18. Integrate charitable donations into your marketing plan.
Donate a percentage of your sales to a favorite charity, ideally one that is related to the subject matter of your work. This is one of the best sources of satisfaction as well as self-promotion.

19. Maintain good health, and take care of yourself.
If your health is impaired, your career will be threatened. Balance work with relaxation and healthy nutrition. Exercise regularly. If you spend many hours sitting at your easel, get up and stretch every hour. Avoid the use of toxic artist materials, as well as toxic environments and relationships.

20. Break large projects down into smaller chunks.

It has been said that a journey of 1,000 miles begins with a single step. If you are setting aside important projects waiting for that big block of time to be available you’ll discover that it may never arrive. It is better to use the five-minute strategy and tackle the project with small amounts of time on a regular basis.

21. Add pleasure to your tasks.
Buy and/or create organization supplies that are colorful, well-designed and aesthetically appealing to you in order to make working with them a creative experience.

22. Plan ahead.
Make tomorrow’s plans and write your “To Do” list the night before and arrange the activities in order of urgency. At the end of the day, clean up and de-clutter your work area and you’ll start the next day with a clear mind.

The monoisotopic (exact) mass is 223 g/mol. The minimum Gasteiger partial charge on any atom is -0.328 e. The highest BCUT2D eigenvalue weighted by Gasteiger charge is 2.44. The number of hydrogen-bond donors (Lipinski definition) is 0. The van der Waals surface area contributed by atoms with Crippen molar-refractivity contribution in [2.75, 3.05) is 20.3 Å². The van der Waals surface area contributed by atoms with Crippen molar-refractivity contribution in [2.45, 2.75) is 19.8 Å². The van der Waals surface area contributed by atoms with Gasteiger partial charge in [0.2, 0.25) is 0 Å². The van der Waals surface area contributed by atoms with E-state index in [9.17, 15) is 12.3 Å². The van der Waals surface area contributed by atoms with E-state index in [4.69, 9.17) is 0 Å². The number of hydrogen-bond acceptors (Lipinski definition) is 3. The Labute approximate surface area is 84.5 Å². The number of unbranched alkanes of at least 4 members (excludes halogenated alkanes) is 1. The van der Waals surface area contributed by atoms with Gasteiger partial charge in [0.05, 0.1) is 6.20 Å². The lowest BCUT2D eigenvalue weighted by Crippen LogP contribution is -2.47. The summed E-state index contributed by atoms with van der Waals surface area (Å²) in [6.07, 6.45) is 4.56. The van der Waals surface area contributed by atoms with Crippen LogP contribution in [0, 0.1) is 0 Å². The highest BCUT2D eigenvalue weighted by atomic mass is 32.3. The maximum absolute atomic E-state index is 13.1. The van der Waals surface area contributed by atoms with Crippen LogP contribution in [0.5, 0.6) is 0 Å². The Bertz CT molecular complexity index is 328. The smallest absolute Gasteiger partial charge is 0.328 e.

23. Keep a closed door to your private studio.
This should be your sacred space. Let others know that you want to be left alone with your creativity. You should also provide time to brainstorm, daydream, meditate and restore balance. Set limits on your social and family demands.

24. Don’t strive for perfection; you’ll never attain it; no human ever has.
Give yourself a break. If you are a perfectionist, you probably have impossibly high standards. How many times have you kept working on something only to waste more time and increase frustration? Knowing when it’s time to let it go — for now or forever — is a great lesson.

25. Continually educate yourself on the business of being an artist.
Read and follow the wealth of advice offered in publications such as Art Calendar magazine, and seek out informative Web sites, blogs, books, workshops and teleseminars.

I hope you will incorporate one or more of these golden rules each day. Please let me know how they improve your life and career! AC

Renée Phillips is the Director of Manhattan Arts International at http://www.manhattanarts.com . Known as “The Artrepreneur Coach,” she counsels artists worldwide and is a motivational speaker. She is the author of Success Now! For Artists: A Motivational Guide For The Artrepreneur, and other books. Please join her group Manhattan Arts International on LinkedIn , follow her on Twitter @reneephillipsny , and join her Facebook group, Renée Phillips The Artrepreneur Coach . You can also follow her blog at http://reneephillips.blogspot.com . Read more of her articles in the Art Ezine section of the Manhattan Arts Web site,
http://www.manhattanarts.com .

No comments:

Post a Comment